As we reported previously, the U.S. Department of the Interior (Department) issued a letter on August 6, indicating it had declined to take action regarding Florida’s state-tribal gaming compact (the Compact) within the 45-day window prescribed under the Indian Gaming Regulatory Act (IGRA). As a result, the Compact is “considered to have been approved” by operation of law. On August 16, two Florida-based gaming operators filed a lawsuit seeking to vacate the Department’s decision. If the Department can overcome this legal challenge, its August 6 decision will likely inspire tribal-state gaming expansion in other states.
This past Monday, August 16, the New York Gaming Commission unanimously approved a final set of mobile sports betting regulations. The regulations address, among other things, employee and vendor licensing requirements; compliance and reporting obligations; internal control standards; and mobile betting system requirements. The full sports betting regulations are available for review on the Commission’scontinue reading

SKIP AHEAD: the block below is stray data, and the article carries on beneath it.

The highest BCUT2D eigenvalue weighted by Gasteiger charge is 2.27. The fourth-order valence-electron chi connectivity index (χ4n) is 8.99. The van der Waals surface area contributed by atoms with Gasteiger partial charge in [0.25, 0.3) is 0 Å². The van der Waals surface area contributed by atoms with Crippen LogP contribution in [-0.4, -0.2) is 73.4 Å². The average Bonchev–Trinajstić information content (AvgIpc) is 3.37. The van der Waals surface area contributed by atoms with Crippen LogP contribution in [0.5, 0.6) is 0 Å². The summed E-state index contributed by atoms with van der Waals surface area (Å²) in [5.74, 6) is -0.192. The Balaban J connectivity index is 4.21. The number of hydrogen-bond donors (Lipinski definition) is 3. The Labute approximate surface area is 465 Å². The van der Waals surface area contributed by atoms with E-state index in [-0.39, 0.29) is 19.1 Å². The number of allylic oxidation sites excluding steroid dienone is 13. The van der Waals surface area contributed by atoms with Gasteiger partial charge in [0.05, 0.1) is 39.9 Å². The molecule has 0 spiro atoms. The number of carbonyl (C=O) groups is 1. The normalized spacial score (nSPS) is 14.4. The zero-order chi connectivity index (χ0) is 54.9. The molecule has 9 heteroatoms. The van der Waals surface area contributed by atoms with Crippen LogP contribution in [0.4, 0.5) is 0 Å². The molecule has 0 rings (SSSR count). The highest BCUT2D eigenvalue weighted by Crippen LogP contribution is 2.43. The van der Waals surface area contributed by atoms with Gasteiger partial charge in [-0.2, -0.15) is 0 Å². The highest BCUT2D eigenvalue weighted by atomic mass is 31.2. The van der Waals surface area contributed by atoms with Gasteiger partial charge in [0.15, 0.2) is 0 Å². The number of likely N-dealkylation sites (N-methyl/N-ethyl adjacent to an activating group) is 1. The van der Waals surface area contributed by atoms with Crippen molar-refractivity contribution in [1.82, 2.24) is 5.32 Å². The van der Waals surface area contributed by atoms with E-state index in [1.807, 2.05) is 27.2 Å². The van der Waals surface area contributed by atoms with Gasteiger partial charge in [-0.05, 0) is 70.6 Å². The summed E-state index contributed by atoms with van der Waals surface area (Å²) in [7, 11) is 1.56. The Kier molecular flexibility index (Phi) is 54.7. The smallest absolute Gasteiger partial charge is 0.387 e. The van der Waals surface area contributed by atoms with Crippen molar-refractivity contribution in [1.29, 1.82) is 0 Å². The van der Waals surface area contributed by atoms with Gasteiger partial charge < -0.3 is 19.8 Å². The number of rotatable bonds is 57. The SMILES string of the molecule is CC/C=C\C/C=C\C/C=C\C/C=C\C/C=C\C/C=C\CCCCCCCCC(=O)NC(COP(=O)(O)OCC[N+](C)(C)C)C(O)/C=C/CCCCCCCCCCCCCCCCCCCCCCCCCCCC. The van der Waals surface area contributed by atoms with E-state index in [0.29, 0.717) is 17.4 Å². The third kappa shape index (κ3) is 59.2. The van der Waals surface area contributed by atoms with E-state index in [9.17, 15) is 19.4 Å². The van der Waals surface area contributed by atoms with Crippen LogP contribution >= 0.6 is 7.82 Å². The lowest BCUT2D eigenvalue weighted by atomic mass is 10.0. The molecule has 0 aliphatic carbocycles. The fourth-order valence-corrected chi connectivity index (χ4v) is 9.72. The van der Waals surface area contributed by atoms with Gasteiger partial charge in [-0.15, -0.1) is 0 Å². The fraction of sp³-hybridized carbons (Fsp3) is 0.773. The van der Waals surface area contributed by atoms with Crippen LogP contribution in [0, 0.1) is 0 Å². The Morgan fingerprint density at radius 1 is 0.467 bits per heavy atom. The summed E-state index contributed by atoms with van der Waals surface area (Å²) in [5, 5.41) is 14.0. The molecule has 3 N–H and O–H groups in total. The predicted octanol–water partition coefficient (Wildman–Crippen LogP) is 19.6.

On Friday, August 6, 2021, the U.S. Department of the Interior (the Department) issued a letter indicating it has declined to take action regarding Florida’s state-tribal gaming compact (the Compact) within the 45-day window prescribed by the Indian Gaming Regulatory Act (IGRA). As a result, the Compact is deemed to have been approved, paving the way for the Seminole Tribe to officially “launch” sports betting operations on October 15, 2021.
As we reported previously, Connecticut enacted legislation on May 25, 2021, authorizing retail and online sports betting, online casino gaming and online daily fantasy sports, to be offered exclusively by the Connecticut Lottery Corporation and the state’s Mashantucket Pequot and Mohegan Indian Tribes. continue reading